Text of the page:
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A concept rendering of the art installation about University Avenue designed by public artists Studio F Minus and lighting designers Mulvey & Banani, in partnership with Friends of University Avenue not-for-profit group.Osvaldo Sepulveda/Handout

University Avenue is Toronto’s grandest street, but it’s also an unwelcoming place to be. That could start to change next year: A private not-for-profit group is ready to bring forward a public-art installation that will shed light, literally and metaphorically, on this central place in the city.

It could – and should – be the first step toward bigger change in this important public space.

The Friends of University Avenue is proposing a multiyear set of changes to the avenue. Step one, in January 2020, would be an installation that would be suspended above the median of the street: a large gem floating in the air that casts beams of light up and down the avenue.

The design details aren’t final, but clearly this would “send a message,” said Friends member Christine Ralphs in an interview Friday. “It helps position University Avenue as the soul of the city.”

This initial project would be designed by public artists Studio F Minus and lighting designers Mulvey & Banani. The executive committee of city council will vote on the proposal this week.

The Friends group started in 2017 out of conversations between Ms. Ralphs – head of Lloyd Ralphs Design and a co-founder of Club Monaco – and her circle of friends. (The group includes prominent interior designers George Yabu and Glenn Pushelberg, among a dozen others.)

She was thinking about the times she had spent at Princess Margaret Hospital: First for the treatment of her late husband’s cancer, and then during years of treatment for her own. (“I’m doing great,” she added with a broad smile.)

At the hospital, “You really see a microcosm of humanity,” she said, “And there are a lot of people there who need hope and inspiration.”

For her, the obvious focal point was the avenue outside. As she correctly points out, it is a very unpleasant place to be, especially after dark. “It’s a black hole,” she said. “And as an old retail designer, you think immediately about how to change that. Lighting is everything.”

This is why the lighting designers Mulvey & Banani are involved, and why the first installation will be bright. In drawings, it resembles a pear-shaped diamond, hanging on cables that connect to the adjacent hospital buildings of Mount Sinai, Princess Margaret and Toronto General. All three institutions are supporting the project, “literally and metaphorically,” Ms. Ralphs says.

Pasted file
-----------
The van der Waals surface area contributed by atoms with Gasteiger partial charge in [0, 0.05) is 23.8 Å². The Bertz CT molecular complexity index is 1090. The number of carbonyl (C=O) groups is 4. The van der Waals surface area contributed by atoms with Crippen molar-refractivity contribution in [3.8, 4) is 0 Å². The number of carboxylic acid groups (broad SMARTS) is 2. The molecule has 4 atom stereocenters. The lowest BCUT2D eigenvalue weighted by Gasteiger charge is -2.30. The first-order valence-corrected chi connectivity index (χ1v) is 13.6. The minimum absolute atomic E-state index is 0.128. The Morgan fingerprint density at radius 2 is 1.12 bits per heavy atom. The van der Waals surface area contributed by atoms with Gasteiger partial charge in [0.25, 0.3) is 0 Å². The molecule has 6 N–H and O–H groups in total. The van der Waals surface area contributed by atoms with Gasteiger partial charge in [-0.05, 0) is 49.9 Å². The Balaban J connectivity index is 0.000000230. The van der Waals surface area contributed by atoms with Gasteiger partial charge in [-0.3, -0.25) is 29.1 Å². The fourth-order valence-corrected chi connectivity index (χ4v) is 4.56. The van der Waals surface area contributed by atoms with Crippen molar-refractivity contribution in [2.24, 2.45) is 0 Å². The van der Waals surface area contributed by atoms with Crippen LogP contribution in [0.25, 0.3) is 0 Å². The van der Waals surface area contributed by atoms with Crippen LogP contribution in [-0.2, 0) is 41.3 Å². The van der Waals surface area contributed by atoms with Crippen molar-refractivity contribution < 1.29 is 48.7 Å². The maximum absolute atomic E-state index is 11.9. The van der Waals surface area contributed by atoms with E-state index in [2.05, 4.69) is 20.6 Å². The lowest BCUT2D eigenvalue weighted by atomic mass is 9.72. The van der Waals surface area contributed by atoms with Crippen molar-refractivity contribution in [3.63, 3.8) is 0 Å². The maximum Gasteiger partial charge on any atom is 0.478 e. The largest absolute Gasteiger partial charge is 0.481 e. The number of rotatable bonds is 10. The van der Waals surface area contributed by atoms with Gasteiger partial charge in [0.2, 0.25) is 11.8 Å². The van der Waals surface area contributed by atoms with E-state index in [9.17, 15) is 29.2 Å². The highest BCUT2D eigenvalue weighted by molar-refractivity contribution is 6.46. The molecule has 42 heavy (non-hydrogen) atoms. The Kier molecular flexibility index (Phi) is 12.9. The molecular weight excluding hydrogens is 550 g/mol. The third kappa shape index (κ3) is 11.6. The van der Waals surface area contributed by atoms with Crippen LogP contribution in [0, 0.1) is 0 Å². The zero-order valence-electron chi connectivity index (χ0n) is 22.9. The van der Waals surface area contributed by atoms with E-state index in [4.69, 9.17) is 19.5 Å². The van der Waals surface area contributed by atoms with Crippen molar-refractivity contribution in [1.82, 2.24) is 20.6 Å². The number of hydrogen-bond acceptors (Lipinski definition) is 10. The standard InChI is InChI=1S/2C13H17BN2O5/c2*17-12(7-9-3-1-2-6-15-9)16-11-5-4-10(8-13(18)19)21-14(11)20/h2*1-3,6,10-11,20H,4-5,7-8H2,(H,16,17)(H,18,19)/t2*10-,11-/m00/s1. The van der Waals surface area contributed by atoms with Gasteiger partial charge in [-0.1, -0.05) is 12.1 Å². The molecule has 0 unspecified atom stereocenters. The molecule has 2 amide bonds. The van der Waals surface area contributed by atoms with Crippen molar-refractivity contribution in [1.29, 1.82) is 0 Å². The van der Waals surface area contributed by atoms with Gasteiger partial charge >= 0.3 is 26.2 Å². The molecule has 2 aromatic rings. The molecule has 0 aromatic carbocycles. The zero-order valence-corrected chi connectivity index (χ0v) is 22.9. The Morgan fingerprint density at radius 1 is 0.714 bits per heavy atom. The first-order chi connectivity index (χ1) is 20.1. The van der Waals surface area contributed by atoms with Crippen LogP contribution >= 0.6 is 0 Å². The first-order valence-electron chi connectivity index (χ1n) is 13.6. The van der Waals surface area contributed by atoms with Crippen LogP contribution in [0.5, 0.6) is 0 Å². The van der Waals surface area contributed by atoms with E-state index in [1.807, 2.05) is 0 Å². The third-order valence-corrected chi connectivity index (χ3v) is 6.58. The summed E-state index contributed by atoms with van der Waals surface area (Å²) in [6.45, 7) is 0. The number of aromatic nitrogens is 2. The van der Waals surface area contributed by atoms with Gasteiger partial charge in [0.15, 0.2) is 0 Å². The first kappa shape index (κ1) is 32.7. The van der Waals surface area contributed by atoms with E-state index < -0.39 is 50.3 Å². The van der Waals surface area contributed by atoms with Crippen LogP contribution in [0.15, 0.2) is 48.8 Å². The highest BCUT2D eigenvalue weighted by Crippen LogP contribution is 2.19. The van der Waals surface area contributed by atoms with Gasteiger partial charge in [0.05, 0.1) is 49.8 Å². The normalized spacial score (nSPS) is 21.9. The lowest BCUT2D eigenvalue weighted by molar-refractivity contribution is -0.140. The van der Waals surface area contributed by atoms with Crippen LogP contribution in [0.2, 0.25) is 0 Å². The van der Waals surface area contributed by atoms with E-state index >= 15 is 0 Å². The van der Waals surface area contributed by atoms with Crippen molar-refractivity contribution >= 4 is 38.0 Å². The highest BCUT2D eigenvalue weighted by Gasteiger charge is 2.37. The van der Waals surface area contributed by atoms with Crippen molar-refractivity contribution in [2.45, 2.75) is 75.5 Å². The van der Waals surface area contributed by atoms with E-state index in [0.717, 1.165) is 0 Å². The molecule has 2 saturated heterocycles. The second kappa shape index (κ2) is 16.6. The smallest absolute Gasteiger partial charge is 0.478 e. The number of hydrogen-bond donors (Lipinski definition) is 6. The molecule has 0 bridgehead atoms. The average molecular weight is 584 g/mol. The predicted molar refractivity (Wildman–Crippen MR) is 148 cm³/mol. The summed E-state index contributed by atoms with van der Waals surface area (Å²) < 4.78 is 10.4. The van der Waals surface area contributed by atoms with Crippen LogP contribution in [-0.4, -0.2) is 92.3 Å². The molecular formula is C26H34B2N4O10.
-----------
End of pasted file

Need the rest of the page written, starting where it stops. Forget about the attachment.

The Friends group is also planning to contribute to changes to the parkland on the median of the avenue, including lighting, but also replanting and adding more seating.

In future years, the group suggests a rotating public-art exhibition, changing every year or two years – as is the case for a similar program along Park Avenue in New York. “That would reignite people’s interest in what is there,” said Rebecca Carbin, another Friends member who is a curator and public-art consultant. “And the work can be more provocative and more timely.”

Philanthropic moves to improve Toronto’s public realm have been rare. But The Bentway – the public space under the Gardiner Expressway near Fort York – showed what’s possible in overlooked areas of the city. It spurred a new project, announced earlier this month, to make areas under the expressway safer and more pleasant for pedestrians.

Something similar should happen here. The city’s current plan for the downtown area includes transformations of several streets, shrinking the space for cars and making them places to be, not pass through. These include University Avenue from Queen to College Streets. As I wrote in 2017, it’s a powerful idea that deserves to move forward right away.

“This is the tip of the iceberg of a much larger transformation of University,” said downtown councillor Joe Cressy in an interview. He enthusiastically supports the Friends proposal. “There are certain streets in Toronto that, with the right vision, could be great. And this is one of them. It is dramatically underused in terms of city building.”

This is true – because too much of it is used for cars. That needs to be rebalanced, and once it is, the effect will be dramatic. The Great Streets proposal would create a linear park of nearly nine acres. Maybe the change starts now, with a flash of light.

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